The decon­tex­tu­al­iza­tion of cheap, com­mon, or util­i­tar­i­an paper (which also harkens back to the his­tor­i­cal avant-garde) may be under­stood as a trans­val­u­a­tion of the idea of work­ing on “waste” –a know­ing, iron­ic acknowl­edg­ment on Barry’s part that her life nar­ra­tive, itself per­haps con­sid­ered insignif­i­cant, is visu­al­ized in an acces­si­ble pop­u­lar medi­um, comics, that is still large­ly viewed as “garbage.”

Work­ing on “garbage” must come as a relief for some­one like Bar­ry, who has talked about grow­ing up under a hos­tile moth­er who saw her daughter’s cre­ative impuls­es as a “waste” of paper:

I got screamed at a lot for using up paper. The only blank paper in the house was hers, and if she found out I touched it she’d go crazy. I some­times stole paper from school and even that made her mad. I think it’s why I hoard paper to this day. I have so much blank paper every­where, in every draw­er, on every shelf, and still when I need a sheet I look in the garbage first. I ago­nize over using a “good” sheet of paper for any­thing. I have good draw­ing paper I’ve been drag­ging around for twen­ty years because I’m not good enough to use it yet. Yes, I know this is insane.

Sam­ple assign­ments from “The Unthink­able Mind” are above and below, and you will find many more in Syl­labus: Notes from an Acci­den­tal Pro­fes­sor. Let us know if Pro­fes­sor Chew­bac­ca’s neu­ro­log­i­cal assump­tions are cor­rect. Does draw­ing and writ­ing by hand release the mon­sters from the id and squelch the inter­nal edi­tor who is the ene­my of art?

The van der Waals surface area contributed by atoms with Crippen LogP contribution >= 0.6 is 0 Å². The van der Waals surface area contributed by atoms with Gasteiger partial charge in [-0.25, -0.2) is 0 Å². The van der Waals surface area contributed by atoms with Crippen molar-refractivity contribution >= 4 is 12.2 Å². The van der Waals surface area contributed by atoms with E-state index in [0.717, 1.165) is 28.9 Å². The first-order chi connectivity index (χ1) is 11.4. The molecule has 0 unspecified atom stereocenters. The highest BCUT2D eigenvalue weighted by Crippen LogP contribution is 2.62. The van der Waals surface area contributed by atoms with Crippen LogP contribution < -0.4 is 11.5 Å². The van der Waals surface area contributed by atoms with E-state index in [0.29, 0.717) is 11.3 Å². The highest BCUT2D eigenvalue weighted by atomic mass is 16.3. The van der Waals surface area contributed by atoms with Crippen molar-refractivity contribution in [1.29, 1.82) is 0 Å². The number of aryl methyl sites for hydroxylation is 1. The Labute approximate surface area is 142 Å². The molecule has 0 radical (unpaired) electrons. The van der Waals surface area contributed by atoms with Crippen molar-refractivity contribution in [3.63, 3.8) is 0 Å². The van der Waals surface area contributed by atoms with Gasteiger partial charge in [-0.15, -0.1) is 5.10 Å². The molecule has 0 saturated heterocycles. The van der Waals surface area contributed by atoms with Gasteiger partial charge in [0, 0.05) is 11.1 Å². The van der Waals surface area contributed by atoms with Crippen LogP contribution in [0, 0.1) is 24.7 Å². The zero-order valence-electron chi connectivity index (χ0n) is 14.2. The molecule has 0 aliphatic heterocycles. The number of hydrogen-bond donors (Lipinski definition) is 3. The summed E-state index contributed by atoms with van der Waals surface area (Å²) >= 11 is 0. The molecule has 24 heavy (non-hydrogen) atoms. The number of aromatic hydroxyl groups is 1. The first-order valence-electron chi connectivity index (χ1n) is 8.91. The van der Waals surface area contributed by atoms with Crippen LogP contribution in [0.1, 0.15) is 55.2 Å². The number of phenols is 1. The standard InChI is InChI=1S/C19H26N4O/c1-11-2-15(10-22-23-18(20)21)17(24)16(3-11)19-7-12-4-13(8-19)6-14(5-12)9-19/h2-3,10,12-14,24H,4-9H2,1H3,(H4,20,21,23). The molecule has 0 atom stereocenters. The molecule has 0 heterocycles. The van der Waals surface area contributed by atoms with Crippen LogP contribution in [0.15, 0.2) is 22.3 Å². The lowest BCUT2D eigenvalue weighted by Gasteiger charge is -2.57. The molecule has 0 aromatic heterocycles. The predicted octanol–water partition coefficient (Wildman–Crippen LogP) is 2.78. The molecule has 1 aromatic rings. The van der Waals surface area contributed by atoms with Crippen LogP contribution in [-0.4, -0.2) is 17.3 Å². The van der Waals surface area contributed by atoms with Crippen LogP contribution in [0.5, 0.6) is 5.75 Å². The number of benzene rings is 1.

Barry 1

Barry 3

Barry 4

Relat­ed Con­tent:

Join Car­toon­ist Lyn­da Bar­ry for a Uni­ver­si­ty-Lev­el Course on Doo­dling and Neu­ro­science

Car­toon­ist Lyn­da Bar­ry Reveals the Best Way to Mem­o­rize Poet­ry

Lyn­da Bar­ry, Car­toon­ist Turned Pro­fes­sor, Gives Her Old Fash­ioned Take on the Future of Edu­ca­tion

1,700 Free Online Cours­es from Top Uni­ver­si­ties

Ayun Hal­l­i­day is an author, home­school­er, and Chief Pri­ma­tol­o­gist of the East Vil­lage Inky zine. Fol­low her @AyunHalliday

Neil Gaiman Reads Bad, Fake Neil Gaiman Stories

The Amer­i­can Pub­lic Media show, “Wits,” asked its lis­ten­ers to write their “poor­est imi­ta­tions of Neil Gaiman’s writ­ing.” And then they got Gaiman him­self to read the best/worst sub­mis­sions. You can watch the results above, and hear the com­plete radio show here.

To watch/listen to Gaiman read­ing sto­ries that he actu­al­ly wrote, see this col­lec­tion where Neil reads eight works, includ­ing the entire­ty of The Grave­yard Book.

via @Electric Lit­er­a­ture

If you would like to sign up for Open Culture’s free email newslet­ter, please find it here. Or fol­low our posts on Threads, Face­book, BlueSky or Mastodon.